terra foundation for american art visiting professor


Gerald Murphy, Americanisme, and the Metonymic Mode

Thursday, 10 May 2012

16.00 - 18.00, Research Forum South Room

Speaker(s): Angela Miller (Professor, Department of Art History and Archaeology, Washington University; and Terra Foundation for American Art Visiting Professor, The Courtauld)

Ticket/entry details: Open to postgraduate students and history of art teaching staff

Organised by: Professor Caroline Arscott

This seminar will look at two distinct modalities within early 20th century American modernism, from the period from 1915 to 1935. For the purposes of comparison, we will begin with the “native” modernists around the figure of Alfred Stieglitz, committed to expressionist forms of organic abstraction, and then turn to the transatlantic figure of Gerald Murphy, whose self-referential and ironizing gestures point toward a deflation of the organicist and metaphoric character of a nation-centered modernist expression. We will consider different modes of meaning-making within these two very different aesthetic and cultural formations, and their social and political corollaries.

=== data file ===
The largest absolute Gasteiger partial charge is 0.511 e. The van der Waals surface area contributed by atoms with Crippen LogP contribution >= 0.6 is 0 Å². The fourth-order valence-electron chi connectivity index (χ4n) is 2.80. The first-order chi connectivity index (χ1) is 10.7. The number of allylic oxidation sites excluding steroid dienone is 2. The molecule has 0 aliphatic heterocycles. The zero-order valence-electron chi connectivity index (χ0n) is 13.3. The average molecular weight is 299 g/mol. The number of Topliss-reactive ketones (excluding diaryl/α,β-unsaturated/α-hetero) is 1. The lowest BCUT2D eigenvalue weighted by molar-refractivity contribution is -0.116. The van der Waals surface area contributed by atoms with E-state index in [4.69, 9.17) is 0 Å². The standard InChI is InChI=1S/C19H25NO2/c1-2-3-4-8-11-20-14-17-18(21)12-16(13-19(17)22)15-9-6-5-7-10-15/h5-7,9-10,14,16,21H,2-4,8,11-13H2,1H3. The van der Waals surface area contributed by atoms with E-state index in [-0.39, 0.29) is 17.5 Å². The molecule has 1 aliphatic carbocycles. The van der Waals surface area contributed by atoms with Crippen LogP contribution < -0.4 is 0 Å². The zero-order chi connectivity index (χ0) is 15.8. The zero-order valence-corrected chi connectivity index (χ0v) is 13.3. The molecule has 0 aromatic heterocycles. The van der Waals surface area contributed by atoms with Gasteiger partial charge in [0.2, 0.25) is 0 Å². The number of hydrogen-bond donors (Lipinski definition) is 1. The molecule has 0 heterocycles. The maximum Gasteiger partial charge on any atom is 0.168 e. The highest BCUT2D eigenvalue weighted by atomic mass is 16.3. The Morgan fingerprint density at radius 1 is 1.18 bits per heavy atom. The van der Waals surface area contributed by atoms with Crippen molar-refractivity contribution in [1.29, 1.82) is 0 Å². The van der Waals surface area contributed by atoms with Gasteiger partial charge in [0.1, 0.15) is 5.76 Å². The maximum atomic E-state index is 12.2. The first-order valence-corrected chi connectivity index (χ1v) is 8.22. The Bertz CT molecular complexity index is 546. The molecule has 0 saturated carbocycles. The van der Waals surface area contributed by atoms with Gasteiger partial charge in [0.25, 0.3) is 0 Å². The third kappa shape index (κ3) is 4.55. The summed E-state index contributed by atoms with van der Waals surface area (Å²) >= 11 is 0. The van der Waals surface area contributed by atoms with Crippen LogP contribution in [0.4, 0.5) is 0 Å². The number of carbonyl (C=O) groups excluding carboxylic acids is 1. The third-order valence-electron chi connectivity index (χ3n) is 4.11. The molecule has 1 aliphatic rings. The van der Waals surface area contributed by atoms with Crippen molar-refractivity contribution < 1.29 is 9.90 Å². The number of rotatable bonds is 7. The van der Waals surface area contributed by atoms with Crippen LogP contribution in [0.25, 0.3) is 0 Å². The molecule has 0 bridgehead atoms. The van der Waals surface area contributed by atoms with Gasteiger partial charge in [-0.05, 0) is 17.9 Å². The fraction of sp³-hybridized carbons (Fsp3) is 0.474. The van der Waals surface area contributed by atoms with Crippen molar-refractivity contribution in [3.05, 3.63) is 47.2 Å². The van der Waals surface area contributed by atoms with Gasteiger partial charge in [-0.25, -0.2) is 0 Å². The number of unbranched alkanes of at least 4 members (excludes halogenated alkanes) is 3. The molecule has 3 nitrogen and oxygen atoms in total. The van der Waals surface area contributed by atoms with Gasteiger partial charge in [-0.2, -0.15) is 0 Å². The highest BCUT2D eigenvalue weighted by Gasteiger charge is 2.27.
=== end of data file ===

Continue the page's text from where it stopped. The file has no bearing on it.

Angela Miller teaches Art History at Washington University in St. Louis. She has lectured and published in a range of areas spanning from the 16th century to the mid-20th. Her work has focused on constructions of cultural nationalism, and on the politics of form in the arts. Miller’s 1993 book Empire of the Eye: Landscape Representation and American Cultural Politics, 1825-1875, won awards from the Smithsonian Institution and the American Studies Association. She is a lead author, along with five others, of American Encounters: Art, History, and Cultural Identity (Pearson, 2008), an integrated history of the arts from pre-conquest to the present. Recent publications include an essay on the American reception of Surrealism, the US Popular Front, and Dia/Beacon’s Zoe Leonard exhibition. She was the inaugural Terra Professor of American art in Paris in 2010, and a visiting scholar at the JFK Institute for North American Studies in Berlin in November 2010.

For further information about the Terra Foundation for American Art and this initiative see www.terraamericanart.org


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